NASA's LCROSS Reveals Target Crater For Lunar South Pole Impacts

Sep 11, 2009
Close up image of crater Cabeus A near the moon’s south pole and show crater elevation. Yellow represents lower elevations. Credit: NASA/JPL

(PhysOrg.com) -- NASA has selected a final destination for its Lunar Crater Observation and Sensing Satellite, or LCROSS, after a journey of nearly 5.6 million miles that included several orbits around Earth and the moon. The mission team announced Wednesday that Cabeus A will be the target crater for the LCROSS dual impacts scheduled for 7:30 a.m. EDT on Oct. 9, 2009. The crater was selected after an extensive review as the optimal location for LCROSS' evaluation of whether water ice exists at the lunar south pole.

LCROSS will search for water ice by sending its spent upper-stage Centaur rocket to impact the permanently shadowed polar crater. The satellite will fly into the plume of dust left by the impact and measure the properties before also colliding with the lunar surface. The team selected Cabeus A based on a set of conditions that include proper debris plume illumination for visibility from Earth, a high concentration of hydrogen, and mature crater features such as a flat floor, gentle slopes and the absence of large boulders.

"The selection of Cabeus A was a result of a vigorous debate within the lunar science community that included review of the latest data from Earth-based observatories and our fellow lunar missions Kaguya, Chandrayaan-1, and the Lunar Reconnaissance Orbiter," said Anthony Colaprete, LCROSS project scientist and principle investigator at NASA’s Ames Research Center in Moffett Field, Calif. "The team is looking forward to the impacts and the wealth of information this unique mission will produce."

A cadre of professional astronomers using many of the Earth's most capable observatories is helping maximize the scientific return from the LCROSS impacts. These observatories include the Infrared Telescope Facility and Keck telescope in Hawaii; the Magdalena Ridge and Apache Ridge Observatories in New Mexico and the MMT Observatory in Arizona; the newly refurbished ; and the Lunar Reconnaissance Orbiter, among others.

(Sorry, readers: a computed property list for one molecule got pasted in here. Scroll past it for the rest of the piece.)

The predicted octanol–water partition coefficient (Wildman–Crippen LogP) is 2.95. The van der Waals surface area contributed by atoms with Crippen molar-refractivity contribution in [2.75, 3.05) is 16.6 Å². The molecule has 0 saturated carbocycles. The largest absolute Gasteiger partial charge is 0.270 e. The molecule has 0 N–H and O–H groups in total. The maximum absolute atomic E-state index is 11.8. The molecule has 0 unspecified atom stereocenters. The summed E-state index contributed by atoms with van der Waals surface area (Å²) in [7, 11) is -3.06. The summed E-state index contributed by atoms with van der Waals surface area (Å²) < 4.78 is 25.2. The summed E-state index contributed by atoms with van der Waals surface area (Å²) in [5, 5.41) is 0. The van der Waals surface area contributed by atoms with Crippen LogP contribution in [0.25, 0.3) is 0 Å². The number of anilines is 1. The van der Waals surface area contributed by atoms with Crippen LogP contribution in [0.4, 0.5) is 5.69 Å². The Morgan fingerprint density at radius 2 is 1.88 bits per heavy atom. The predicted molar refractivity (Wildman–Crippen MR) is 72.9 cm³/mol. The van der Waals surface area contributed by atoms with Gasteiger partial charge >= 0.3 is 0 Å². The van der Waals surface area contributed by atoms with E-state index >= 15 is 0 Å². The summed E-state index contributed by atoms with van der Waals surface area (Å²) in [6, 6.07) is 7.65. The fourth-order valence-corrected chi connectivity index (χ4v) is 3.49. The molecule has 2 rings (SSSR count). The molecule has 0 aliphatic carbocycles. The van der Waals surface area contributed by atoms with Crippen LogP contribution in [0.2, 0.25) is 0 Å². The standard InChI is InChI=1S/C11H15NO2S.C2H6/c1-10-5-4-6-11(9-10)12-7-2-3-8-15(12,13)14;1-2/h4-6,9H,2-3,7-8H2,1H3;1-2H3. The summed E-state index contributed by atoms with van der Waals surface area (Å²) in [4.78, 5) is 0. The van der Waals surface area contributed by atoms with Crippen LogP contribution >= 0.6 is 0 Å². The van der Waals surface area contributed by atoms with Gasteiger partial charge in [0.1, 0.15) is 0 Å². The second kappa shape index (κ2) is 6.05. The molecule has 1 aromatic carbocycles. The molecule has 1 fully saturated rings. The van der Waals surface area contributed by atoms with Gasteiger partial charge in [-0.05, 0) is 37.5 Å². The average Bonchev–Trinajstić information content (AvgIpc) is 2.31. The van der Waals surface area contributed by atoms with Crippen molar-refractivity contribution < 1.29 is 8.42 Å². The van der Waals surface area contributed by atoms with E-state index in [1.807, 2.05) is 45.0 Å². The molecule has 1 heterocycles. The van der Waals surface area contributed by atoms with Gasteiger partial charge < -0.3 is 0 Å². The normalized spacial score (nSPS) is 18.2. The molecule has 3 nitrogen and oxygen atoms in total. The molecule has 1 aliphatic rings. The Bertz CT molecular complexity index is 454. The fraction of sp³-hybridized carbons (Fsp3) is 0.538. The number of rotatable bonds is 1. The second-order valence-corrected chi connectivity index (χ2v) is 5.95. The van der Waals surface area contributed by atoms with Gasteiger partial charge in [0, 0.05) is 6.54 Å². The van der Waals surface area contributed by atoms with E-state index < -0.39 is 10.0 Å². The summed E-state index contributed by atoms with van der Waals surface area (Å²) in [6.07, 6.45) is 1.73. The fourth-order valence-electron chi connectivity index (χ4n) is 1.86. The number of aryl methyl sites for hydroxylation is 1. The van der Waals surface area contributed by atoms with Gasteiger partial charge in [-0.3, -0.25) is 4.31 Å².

"These and several other telescopes participating in the LCROSS Observation Campaign will provide observations from different vantage points using different types of measurement techniques," said Jennifer Heldmann, lead for the LCROSS Observation Campaign at Ames. "These multiple observations will complement the LCROSS spacecraft data to help determine whether or not water ice exists in Cabeus A."

During a media briefing Sept. 11, Daniel Andrews, LCROSS project manager at Ames, provided a mission status update indicating the spacecraft is healthy and has enough fuel to successfully accomplish all mission objectives. Andrews also announced the dedication of the LCROSS mission to the memory of legendary news anchor, Walter Cronkite, who provided coverage of NASA's missions from the beginning of America's manned space program to the age of the space shuttle.

"Dad would sure be proud to be part, if just in name, of getting humans back up to the moon and beyond," said Chip Cronkite, son of the famed news anchor.

The LCROSS mission was selected in April 2006 as a mission manifested with the . Both missions launched on June 18, 2009 on an Atlas V from Cape Canaveral, Fla. The LCROSS mission and science operations are managed at Ames.

"The LCROSS team has long been preparing for its final destination on the , and we're looking forward to October 9," Andrews said. "The next 28 days will undoubtedly be very exciting."

Provided by JPL/NASA (news : web)

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User comments : 2

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danman5000
not rated yet Sep 11, 2009
Haha wow that is an awesome strategy - toss some junk into a crater, then fly your satellite straight into the ground to take a look at the dust cloud before it gets smashed to pieces. I love science.
docknowledge
not rated yet Sep 11, 2009
"Vigorous debate" ... mmm ... is NASA televising the right things?

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